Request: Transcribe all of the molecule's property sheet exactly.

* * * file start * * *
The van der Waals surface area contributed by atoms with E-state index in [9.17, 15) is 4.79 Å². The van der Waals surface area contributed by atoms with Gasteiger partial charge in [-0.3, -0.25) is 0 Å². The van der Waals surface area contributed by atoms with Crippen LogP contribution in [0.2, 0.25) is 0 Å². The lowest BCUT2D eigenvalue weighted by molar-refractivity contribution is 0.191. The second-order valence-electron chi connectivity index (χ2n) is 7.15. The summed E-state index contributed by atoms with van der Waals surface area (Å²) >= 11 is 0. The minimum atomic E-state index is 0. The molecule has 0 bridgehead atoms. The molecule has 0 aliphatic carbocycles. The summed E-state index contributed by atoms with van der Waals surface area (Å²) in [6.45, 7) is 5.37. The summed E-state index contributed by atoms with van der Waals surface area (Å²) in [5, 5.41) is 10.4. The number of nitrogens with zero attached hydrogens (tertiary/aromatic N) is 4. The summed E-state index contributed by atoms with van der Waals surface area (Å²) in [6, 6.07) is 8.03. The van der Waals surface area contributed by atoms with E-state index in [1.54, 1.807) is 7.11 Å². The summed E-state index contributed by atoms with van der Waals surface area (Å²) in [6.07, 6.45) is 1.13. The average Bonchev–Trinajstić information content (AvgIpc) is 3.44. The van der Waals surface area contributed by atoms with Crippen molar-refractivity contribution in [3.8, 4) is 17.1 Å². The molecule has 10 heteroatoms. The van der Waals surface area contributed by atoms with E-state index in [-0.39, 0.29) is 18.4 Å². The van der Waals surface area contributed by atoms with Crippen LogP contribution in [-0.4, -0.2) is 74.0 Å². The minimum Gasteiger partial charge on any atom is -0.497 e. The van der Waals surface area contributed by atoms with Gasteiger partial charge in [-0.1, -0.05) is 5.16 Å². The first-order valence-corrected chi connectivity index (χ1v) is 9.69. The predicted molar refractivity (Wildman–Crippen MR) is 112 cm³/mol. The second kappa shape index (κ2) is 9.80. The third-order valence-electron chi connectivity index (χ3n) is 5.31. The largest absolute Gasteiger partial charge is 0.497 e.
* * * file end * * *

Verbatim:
The van der Waals surface area contributed by atoms with E-state index in [9.17, 15) is 4.79 Å². The van der Waals surface area contributed by atoms with Gasteiger partial charge in [-0.3, -0.25) is 0 Å². The van der Waals surface area contributed by atoms with Crippen LogP contribution in [0.2, 0.25) is 0 Å². The lowest BCUT2D eigenvalue weighted by molar-refractivity contribution is 0.191. The second-order valence-electron chi connectivity index (χ2n) is 7.15. The summed E-state index contributed by atoms with van der Waals surface area (Å²) >= 11 is 0. The minimum atomic E-state index is 0. The molecule has 0 bridgehead atoms. The molecule has 0 aliphatic carbocycles. The summed E-state index contributed by atoms with van der Waals surface area (Å²) in [6.45, 7) is 5.37. The summed E-state index contributed by atoms with van der Waals surface area (Å²) in [5, 5.41) is 10.4. The number of nitrogens with zero attached hydrogens (tertiary/aromatic N) is 4. The summed E-state index contributed by atoms with van der Waals surface area (Å²) in [6, 6.07) is 8.03. The van der Waals surface area contributed by atoms with E-state index in [1.54, 1.807) is 7.11 Å². The summed E-state index contributed by atoms with van der Waals surface area (Å²) in [6.07, 6.45) is 1.13. The average Bonchev–Trinajstić information content (AvgIpc) is 3.44. The van der Waals surface area contributed by atoms with Crippen molar-refractivity contribution in [3.8, 4) is 17.1 Å². The molecule has 10 heteroatoms. The van der Waals surface area contributed by atoms with E-state index in [-0.39, 0.29) is 18.4 Å². The van der Waals surface area contributed by atoms with Crippen LogP contribution in [-0.4, -0.2) is 74.0 Å². The minimum Gasteiger partial charge on any atom is -0.497 e. The van der Waals surface area contributed by atoms with Gasteiger partial charge in [-0.1, -0.05) is 5.16 Å². The first-order valence-corrected chi connectivity index (χ1v) is 9.69. The predicted molar refractivity (Wildman–Crippen MR) is 112 cm³/mol. The second kappa shape index (κ2) is 9.80. The third-order valence-electron chi connectivity index (χ3n) is 5.31. The largest absolute Gasteiger partial charge is 0.497 e.